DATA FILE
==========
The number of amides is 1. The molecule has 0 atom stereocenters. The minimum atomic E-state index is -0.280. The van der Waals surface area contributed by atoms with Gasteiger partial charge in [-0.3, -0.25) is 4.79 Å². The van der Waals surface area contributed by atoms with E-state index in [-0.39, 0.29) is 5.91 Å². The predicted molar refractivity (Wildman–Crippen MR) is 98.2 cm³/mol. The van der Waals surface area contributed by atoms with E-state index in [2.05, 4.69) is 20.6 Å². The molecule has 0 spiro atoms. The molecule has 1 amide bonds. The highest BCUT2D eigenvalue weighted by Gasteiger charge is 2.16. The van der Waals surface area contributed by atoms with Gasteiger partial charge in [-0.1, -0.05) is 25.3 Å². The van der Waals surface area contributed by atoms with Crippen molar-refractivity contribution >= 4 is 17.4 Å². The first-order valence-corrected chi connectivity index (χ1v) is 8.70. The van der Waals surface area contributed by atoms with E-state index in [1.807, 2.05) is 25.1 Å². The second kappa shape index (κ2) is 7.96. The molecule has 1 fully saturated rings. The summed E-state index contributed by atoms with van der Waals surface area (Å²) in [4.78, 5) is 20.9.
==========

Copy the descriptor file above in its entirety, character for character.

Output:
The number of amides is 1. The molecule has 0 atom stereocenters. The minimum atomic E-state index is -0.280. The van der Waals surface area contributed by atoms with Gasteiger partial charge in [-0.3, -0.25) is 4.79 Å². The van der Waals surface area contributed by atoms with E-state index in [-0.39, 0.29) is 5.91 Å². The predicted molar refractivity (Wildman–Crippen MR) is 98.2 cm³/mol. The van der Waals surface area contributed by atoms with E-state index in [2.05, 4.69) is 20.6 Å². The molecule has 0 spiro atoms. The molecule has 1 amide bonds. The highest BCUT2D eigenvalue weighted by Gasteiger charge is 2.16. The van der Waals surface area contributed by atoms with Gasteiger partial charge in [-0.1, -0.05) is 25.3 Å². The van der Waals surface area contributed by atoms with Crippen molar-refractivity contribution >= 4 is 17.4 Å². The first-order valence-corrected chi connectivity index (χ1v) is 8.70. The van der Waals surface area contributed by atoms with E-state index in [1.807, 2.05) is 25.1 Å². The second kappa shape index (κ2) is 7.96. The molecule has 1 fully saturated rings. The summed E-state index contributed by atoms with van der Waals surface area (Å²) in [4.78, 5) is 20.9.